Another clue that the feeling of stiffness isn’t really about ROM is that it can so easily occur even when muscle isn’t even being stretched. For people who feel very stiff, this is unpleasantly obvious: it is apparent with even the slightest movement, or even just pressure. No stretch required! When you feel stiff and uncomfortable from sitting down for too long, you are feeling your trigger points. When you shift, or stand up, and feel extremely stiff and tight, obviously it’s not because you are challenging the limits of your joints’ ranges of motion! Rather, you are stimulating soft tissues that contain trigger points that are mildly irritated even by normal movement.
This is even more obvious when you have major post-exercise muscle soreness. There is clearly nothing wrong with your flexibility. In that state, you can stretch just as far as normal — it will just hurt more. Everything hurts more! All stimulation of your muscles is uncomfortable (stretch, pressure, vibration, anything). And yet people say, “I’m so stiff today!” Translation: “Moving hurts today!”
Think twice the next time you think that you need to “work on your range of motion” because your feel stiff and tight. In many cases, what you may need is some relief from trigger points instead — your ROM is beside the point!
I am a science writer, former massage therapist, and I was the assistant editor at ScienceBasedMedicine.org for several years. I have had my share of injuries and pain challenges as a runner and ultimate player. My wife and I live in downtown Vancouver, Canada. See my full bio and qualifications, or my blog, Writerly. You might run into me on Facebook or Twitter.
For more information about trigger points, see my ebook Trigger Points & Myofascial Pain Syndrome or free articles like my popular Perfect Spots series. For more about why stretching is over-rated, and why most people stretch for the wrong reasons, see Quite a Stretch — which is always good for starting an argument. And the two topics merge in Stretching for Trigger Points, which is an excerpt from an even more ridiculously detailed section of my book.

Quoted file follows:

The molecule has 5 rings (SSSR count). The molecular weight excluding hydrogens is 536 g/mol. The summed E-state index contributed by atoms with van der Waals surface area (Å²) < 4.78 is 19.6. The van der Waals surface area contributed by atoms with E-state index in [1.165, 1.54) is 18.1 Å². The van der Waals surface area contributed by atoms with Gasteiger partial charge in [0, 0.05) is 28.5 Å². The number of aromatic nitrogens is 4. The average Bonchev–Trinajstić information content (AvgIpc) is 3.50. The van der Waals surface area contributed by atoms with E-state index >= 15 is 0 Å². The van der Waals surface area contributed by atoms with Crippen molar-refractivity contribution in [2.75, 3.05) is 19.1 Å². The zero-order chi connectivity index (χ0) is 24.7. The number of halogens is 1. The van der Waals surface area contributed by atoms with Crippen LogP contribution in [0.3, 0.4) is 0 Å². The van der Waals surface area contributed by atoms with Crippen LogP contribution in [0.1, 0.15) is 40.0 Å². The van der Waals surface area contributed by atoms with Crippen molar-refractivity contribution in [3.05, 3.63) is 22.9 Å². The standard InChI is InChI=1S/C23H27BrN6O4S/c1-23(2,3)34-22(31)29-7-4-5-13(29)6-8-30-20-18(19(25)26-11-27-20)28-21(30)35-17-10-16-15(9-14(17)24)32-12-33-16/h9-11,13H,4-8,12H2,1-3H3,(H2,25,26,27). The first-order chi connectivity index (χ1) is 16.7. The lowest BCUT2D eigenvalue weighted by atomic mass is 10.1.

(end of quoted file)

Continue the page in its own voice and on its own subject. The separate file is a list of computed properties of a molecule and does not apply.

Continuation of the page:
— Several miscellaneous improvements, especially new information about the role of inflammation and “inflammaging.”
— Minor update. Added a neat footnote and citation about the trouble with “average” ranges of motion. Plus miscellaneous editing.
An informal survey of the poor state of trigger point science from an articulate expert, Fred Wolfe, a rheumatologist. Dr. Wolfe gives his first-hand account of the first trigger point diagnosis reliability study in 1992 (see Wolfe), and he tells the story of meeting Dr. Janet Travell and observing her unscientific conduct with a patient.BACK TO TEXT
Quintner and Cohen’s 1994 paper is a historically significant critique of the “traditional” (Travell & Simons) explanation for the phenomenon of trigger points, known today as the “integrated hypothesis.” They propose that peripheral nerve pain is a better explanation. More specifically, they proposed that irritated or injured peripheral nerve trunks may be the cause of pain, rather than lesions in muscle tissue. This hypothesis has advantages and problems, just like the idea it is intended to replace. Its main problem is that there’s no obvious plausible mechanism for ubiquitous nerve irritation. I review the hypothesis more thoroughly in my book, Trigger Points & Myofascial Pain Syndrome.
An updated version of this paper was published in 2015 in Rheumatology (Oxford).BACK TO TEXT